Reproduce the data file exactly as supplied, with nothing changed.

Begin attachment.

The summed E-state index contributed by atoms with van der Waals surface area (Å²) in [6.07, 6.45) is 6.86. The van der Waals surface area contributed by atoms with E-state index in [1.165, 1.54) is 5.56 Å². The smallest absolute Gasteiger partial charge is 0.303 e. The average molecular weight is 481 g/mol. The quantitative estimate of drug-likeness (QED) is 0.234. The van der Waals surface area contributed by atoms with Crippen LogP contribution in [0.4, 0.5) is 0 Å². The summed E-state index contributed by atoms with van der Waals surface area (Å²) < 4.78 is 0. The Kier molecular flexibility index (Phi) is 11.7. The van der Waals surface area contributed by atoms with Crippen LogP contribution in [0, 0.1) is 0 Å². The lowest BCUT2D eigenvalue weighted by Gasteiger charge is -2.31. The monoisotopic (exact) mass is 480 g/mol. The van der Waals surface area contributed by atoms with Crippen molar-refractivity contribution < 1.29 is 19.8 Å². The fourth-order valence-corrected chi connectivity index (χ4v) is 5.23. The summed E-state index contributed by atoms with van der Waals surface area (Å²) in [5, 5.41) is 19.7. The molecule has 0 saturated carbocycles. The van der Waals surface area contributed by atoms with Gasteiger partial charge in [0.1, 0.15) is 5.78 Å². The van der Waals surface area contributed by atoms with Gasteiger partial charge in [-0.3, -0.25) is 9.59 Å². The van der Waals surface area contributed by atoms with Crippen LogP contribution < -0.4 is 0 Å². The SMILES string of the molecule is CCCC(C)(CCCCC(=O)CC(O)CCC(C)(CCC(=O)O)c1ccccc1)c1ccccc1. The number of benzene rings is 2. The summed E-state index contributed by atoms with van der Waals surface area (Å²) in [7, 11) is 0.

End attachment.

The summed E-state index contributed by atoms with van der Waals surface area (Å²) in [6.07, 6.45) is 6.86. The van der Waals surface area contributed by atoms with E-state index in [1.165, 1.54) is 5.56 Å². The smallest absolute Gasteiger partial charge is 0.303 e. The average molecular weight is 481 g/mol. The quantitative estimate of drug-likeness (QED) is 0.234. The van der Waals surface area contributed by atoms with Crippen LogP contribution in [0.4, 0.5) is 0 Å². The summed E-state index contributed by atoms with van der Waals surface area (Å²) < 4.78 is 0. The Kier molecular flexibility index (Phi) is 11.7. The van der Waals surface area contributed by atoms with Crippen LogP contribution in [0, 0.1) is 0 Å². The lowest BCUT2D eigenvalue weighted by Gasteiger charge is -2.31. The monoisotopic (exact) mass is 480 g/mol. The van der Waals surface area contributed by atoms with Crippen molar-refractivity contribution < 1.29 is 19.8 Å². The fourth-order valence-corrected chi connectivity index (χ4v) is 5.23. The summed E-state index contributed by atoms with van der Waals surface area (Å²) in [5, 5.41) is 19.7. The molecule has 0 saturated carbocycles. The van der Waals surface area contributed by atoms with Gasteiger partial charge in [0.1, 0.15) is 5.78 Å². The van der Waals surface area contributed by atoms with Gasteiger partial charge in [-0.3, -0.25) is 9.59 Å². The van der Waals surface area contributed by atoms with Crippen LogP contribution < -0.4 is 0 Å². The SMILES string of the molecule is CCCC(C)(CCCCC(=O)CC(O)CCC(C)(CCC(=O)O)c1ccccc1)c1ccccc1. The number of benzene rings is 2. The summed E-state index contributed by atoms with van der Waals surface area (Å²) in [7, 11) is 0.